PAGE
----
Courts Block Trump Admin Plan to Use Military Funds for Border Wall

ABC News is reporting, “Two federal courts in two days have issued nationwide orders blocking the Trump administration’s use of $3.6 billion in military construction funds to build a wall along the border of the United States and Mexico, declaring that repurposing those funds would be ‘unlawful.'”

In a case brought by the American Civil Liberties Union, Obama appointee Judge Haywood Gilliam Jr. of the U.S. District Court for the Northern District of California, ruled against the Trump administration and indicated that the the attempt to build the wall without Congressional approval was a notable factor in his decision.

“[The] border barrier projects [the Trump administration] now assert are ‘necessary to support the use of the armed forces’ are the very same projects [the administration] sought — and failed — to build under [Homeland Security’s] civilian authority, because Congress would not appropriate the requested funds,” Gilliam wrote in his ruling released Wednesday.

“This ruling confirms that the president has no authority to raid military construction funds for his xenophobic wall,” Dror Ladin, an attorney with the ACLU’s National Security Project, said in a statement. “By putting an end to the president’s power grab, this ruling protects our democracy’s separation of powers, the environment, and border communities.”

White House press secretary Stephanie Grisham said the administration would appeal the ruling, which she said would unfairly block “multiple projects that are hundreds of miles away and have nothing to do with these plaintiffs.”

“The Supreme Court,” she added in a statement, “has already stayed one erroneous injunction blocking the use of a different statutory authority to build the border wall and the Administration plans to immediately appeal this incorrect decision, too.”

It’s the second such ruling, coming just after the government of El Paso County in Texas and a nonprofit filed a lawsuit to stop the wall, earlier this week, arguing that the construction caused irreparable damage to their community. District Court Judge David Briones issued a permanent injunction, blocking the administration’s efforts to divert $3.6 billion from 127 military construction projects to 11 projects that would establish 175 miles of new or reconstructed wall along the border with Mexico, disrupting the administration’s plans to complete 450 miles of new barriers by the end of 2020.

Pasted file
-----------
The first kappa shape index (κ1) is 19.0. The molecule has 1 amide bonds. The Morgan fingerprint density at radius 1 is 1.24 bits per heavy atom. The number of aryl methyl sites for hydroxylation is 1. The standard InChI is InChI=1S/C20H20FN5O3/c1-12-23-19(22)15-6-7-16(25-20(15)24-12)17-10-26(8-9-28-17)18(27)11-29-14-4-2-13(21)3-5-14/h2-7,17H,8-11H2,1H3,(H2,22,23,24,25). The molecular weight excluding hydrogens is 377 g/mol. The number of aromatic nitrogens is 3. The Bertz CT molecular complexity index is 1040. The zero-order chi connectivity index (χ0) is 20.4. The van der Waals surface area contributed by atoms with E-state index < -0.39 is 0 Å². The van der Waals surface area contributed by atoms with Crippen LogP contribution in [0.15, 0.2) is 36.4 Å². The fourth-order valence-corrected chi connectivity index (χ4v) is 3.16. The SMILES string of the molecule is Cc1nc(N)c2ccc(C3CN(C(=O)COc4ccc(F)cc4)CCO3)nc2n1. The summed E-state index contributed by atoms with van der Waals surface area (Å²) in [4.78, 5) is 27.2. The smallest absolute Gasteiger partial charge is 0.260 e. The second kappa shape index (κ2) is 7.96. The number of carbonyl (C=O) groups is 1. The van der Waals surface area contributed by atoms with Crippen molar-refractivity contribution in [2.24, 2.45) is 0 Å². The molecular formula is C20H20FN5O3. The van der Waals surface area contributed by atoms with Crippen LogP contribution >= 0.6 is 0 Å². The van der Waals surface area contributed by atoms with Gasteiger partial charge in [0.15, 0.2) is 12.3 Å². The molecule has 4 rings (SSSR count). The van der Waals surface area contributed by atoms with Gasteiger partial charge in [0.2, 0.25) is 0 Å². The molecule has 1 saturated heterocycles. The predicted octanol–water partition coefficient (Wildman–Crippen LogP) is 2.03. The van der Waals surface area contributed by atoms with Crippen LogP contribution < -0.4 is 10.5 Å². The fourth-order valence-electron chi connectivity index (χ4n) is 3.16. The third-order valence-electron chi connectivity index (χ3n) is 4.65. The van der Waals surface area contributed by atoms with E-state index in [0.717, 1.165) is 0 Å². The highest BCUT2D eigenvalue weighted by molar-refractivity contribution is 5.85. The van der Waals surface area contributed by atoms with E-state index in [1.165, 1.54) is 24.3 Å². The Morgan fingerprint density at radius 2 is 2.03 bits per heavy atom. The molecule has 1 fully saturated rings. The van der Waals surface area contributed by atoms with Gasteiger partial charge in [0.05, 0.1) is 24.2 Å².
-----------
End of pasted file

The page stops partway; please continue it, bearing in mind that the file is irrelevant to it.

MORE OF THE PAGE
The ruling said the plaintiffs had indeed demonstrated “irreparable harm” and that the “balance of the equities and public interest weigh in their favor.”

“It’s a great victory for Congress’s constitutional power of the purse, and a reminder that presidents are NOT kings,” Democratic Rep. Lucille Roybal-Allard of California said in a response on Twitter.

So far the Trump administration has built just over 86 miles of new barriers. Most of that work has been renovating and replacing outdated designs, according to Customs and Border Protection.

Last July, the Supreme Court handed Trump a big win on the issue by greenlighting $2.5 billion to be used for military counter-drug funding for the border wall temporarily — a signal that it would ultimately side with the administration on the issue of shifting money around for what Trump says is a “national emergency.”

Judge David Briones insists that his decision doesn’t conflict with the SCOTUS decision, because his case focused on military construction funds, not counterdrug money.

“The president’s emergency proclamation was a blatant attempt to grab power from Congress,” said Kristy Parker, a lawyer for Protect Democracy, an advocacy group that provided legal representation in the case. “This is a huge win for democracy and the rule of law,” Parker added.

Government lawyers are appealing the decision, the case should go to the Supreme Court.

About Catherine Smith

Catherine Smith is a newcomer to Washington D.C. She met, and married an American journalist and moved to D.C from the U.K. She graduated with a B.A in Graphic, Media and Communications and worked in design and retail in the U.K.

Photo: (Photo by Mario Tama/Getty Images)

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